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Independents' Day

Trust takes over third practice after GP partner recruitment issues

An NHS foundation trust in Cheshire has taken over its third GP practice after the partners were forced to hand over their contract over recruitment issues. 

Cheshire and Wirral Partnership (CWP) is now running the Old Hall Surgery, Ellesmere Port, APMS practice after winning a contract tendered by NHS West Cheshire CCG.

The takeover, which started on 1 September, means it is the third practice to be managed by the trust after it acquired Westminster Surgery in 2015 and Willaston Surgery in 2017. 

NHS West Cheshire CCG told Pulse that the GPs at all three surgeries had no choice but give their contracts back as they were 'unable to recruit new partners'.

Old Hall Surgery, which serves 5,700 registered patients in and around Ellesmere Port, said it intends to transfer all patients' clinical records 'to ensure that we can continue meeting your treatment needs in a safe, appropriate and effective manner'. 

NHS West Cheshire CCG said the continuity of service delivery could only be guaranteed with an APMS contract. 

A CCG spokesperson said: 'The contracts for Old Hall Surgery, Westminster Surgery and Willaston Surgery were handed back by GPs who, despite efforts, were unable to recruit new partners. This required commissioners to run APMS contract procurements to ensure continuity of service provision.'

CWP chief executive Sheena Cumiskey said: 'We have a great track record of delivering high quality primary care services and I’m delighted to welcome Old Hall Surgery staff and patients into the CWP family.

'As a trust we are rated Outstanding for Care and we look forward to sharing our person-centred values with the Old Hall community.'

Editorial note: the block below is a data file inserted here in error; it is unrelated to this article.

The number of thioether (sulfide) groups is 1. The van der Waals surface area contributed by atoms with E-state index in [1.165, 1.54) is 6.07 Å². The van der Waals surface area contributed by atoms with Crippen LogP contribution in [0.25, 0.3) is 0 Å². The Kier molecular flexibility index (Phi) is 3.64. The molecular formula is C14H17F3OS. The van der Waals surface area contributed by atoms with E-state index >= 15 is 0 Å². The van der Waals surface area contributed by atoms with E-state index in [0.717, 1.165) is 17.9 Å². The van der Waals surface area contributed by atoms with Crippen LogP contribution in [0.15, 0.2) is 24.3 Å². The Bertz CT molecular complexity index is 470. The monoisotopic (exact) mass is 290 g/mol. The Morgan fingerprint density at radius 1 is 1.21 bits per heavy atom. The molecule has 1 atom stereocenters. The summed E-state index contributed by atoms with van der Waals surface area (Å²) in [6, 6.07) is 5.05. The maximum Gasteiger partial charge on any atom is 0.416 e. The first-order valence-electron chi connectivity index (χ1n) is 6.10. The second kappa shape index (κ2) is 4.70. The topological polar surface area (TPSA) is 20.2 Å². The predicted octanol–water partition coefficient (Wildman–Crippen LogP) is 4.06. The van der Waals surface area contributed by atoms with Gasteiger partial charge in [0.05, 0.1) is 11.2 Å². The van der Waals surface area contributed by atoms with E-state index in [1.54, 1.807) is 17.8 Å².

Earlier this year, Sandwell and West Birmingham Hospitals NHS Trust took over three GP practices, with GPs warning the takeovers could put the trust in an 'extremely powerful position'.

Last year, the Royal Wolverhampton NHS Trust took over a 5,000-patient GP practice, making it the ninth practice to come under the running of the hospital - which now has 70,000 GP patients and employs 43 GPs.

And last summer, Northumbria NHS Foundation Trust was forced to close a 5,000-patient GP practice because of ‘significant difficulties’ recruiting GPs and an 'over-reliance' on locums.

Readers' comments (4)

  • Took Early Retirement

    I would be prepared to bet a small sum that they will be paid at least twice the amount, per patient, than a GMS practice would get.

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  • What a wheeze. Hospital trusts snap up surgeries and then use them to generate referrals to high tariff earning departments. Watch the angioplasties and cataract referrals go up

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  • One sided QoF targets raising the bar all the time and pay to work. It is no longer doable.

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  • The first two practices have been under the care of the PCT before the existence of CCGs. The CWP is a mental health and community NHS trust, so whilst it runs some inpatient facilities it is mostly about mental health care.

    Having had a practice contract returned the commissioner is required to tender for a new provider before awarding such a contract. It would seem that this process has been quite brief and quiet?

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